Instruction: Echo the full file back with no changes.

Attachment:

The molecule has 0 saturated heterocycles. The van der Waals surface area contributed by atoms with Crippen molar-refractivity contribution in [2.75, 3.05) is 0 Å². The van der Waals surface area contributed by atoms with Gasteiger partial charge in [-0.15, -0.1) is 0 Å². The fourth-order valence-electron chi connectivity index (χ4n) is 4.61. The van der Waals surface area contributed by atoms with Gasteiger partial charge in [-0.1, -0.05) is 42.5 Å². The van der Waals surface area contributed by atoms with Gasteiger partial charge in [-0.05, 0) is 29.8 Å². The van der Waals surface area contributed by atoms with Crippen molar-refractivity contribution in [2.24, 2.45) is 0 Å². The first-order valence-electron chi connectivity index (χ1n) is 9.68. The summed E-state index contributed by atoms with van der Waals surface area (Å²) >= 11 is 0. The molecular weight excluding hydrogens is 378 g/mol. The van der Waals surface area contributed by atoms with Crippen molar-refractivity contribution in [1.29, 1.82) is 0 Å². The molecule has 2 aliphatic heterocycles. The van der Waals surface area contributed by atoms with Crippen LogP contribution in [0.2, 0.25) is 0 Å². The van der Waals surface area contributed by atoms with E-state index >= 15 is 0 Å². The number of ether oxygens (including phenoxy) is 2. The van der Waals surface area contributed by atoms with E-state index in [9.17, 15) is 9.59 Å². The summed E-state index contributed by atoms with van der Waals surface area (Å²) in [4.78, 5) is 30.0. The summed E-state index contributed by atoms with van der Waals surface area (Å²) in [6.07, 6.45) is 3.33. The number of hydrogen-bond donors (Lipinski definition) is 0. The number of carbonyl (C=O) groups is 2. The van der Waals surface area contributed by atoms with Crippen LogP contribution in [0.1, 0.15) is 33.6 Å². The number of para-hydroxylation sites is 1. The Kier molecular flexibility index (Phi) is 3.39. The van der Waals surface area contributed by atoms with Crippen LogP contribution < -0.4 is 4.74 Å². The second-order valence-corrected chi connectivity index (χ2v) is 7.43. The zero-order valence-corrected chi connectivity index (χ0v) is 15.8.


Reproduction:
The molecule has 0 saturated heterocycles. The van der Waals surface area contributed by atoms with Crippen molar-refractivity contribution in [2.75, 3.05) is 0 Å². The van der Waals surface area contributed by atoms with Gasteiger partial charge in [-0.15, -0.1) is 0 Å². The fourth-order valence-electron chi connectivity index (χ4n) is 4.61. The van der Waals surface area contributed by atoms with Gasteiger partial charge in [-0.1, -0.05) is 42.5 Å². The van der Waals surface area contributed by atoms with Gasteiger partial charge in [-0.05, 0) is 29.8 Å². The van der Waals surface area contributed by atoms with Crippen molar-refractivity contribution in [2.24, 2.45) is 0 Å². The first-order valence-electron chi connectivity index (χ1n) is 9.68. The summed E-state index contributed by atoms with van der Waals surface area (Å²) >= 11 is 0. The molecular weight excluding hydrogens is 378 g/mol. The van der Waals surface area contributed by atoms with Crippen molar-refractivity contribution in [1.29, 1.82) is 0 Å². The molecule has 2 aliphatic heterocycles. The van der Waals surface area contributed by atoms with Crippen LogP contribution in [0.2, 0.25) is 0 Å². The van der Waals surface area contributed by atoms with E-state index >= 15 is 0 Å². The number of ether oxygens (including phenoxy) is 2. The van der Waals surface area contributed by atoms with E-state index in [9.17, 15) is 9.59 Å². The summed E-state index contributed by atoms with van der Waals surface area (Å²) in [4.78, 5) is 30.0. The summed E-state index contributed by atoms with van der Waals surface area (Å²) in [6.07, 6.45) is 3.33. The number of hydrogen-bond donors (Lipinski definition) is 0. The number of carbonyl (C=O) groups is 2. The van der Waals surface area contributed by atoms with Crippen LogP contribution in [0.1, 0.15) is 33.6 Å². The number of para-hydroxylation sites is 1. The Kier molecular flexibility index (Phi) is 3.39. The van der Waals surface area contributed by atoms with Crippen LogP contribution < -0.4 is 4.74 Å². The second-order valence-corrected chi connectivity index (χ2v) is 7.43. The zero-order valence-corrected chi connectivity index (χ0v) is 15.8.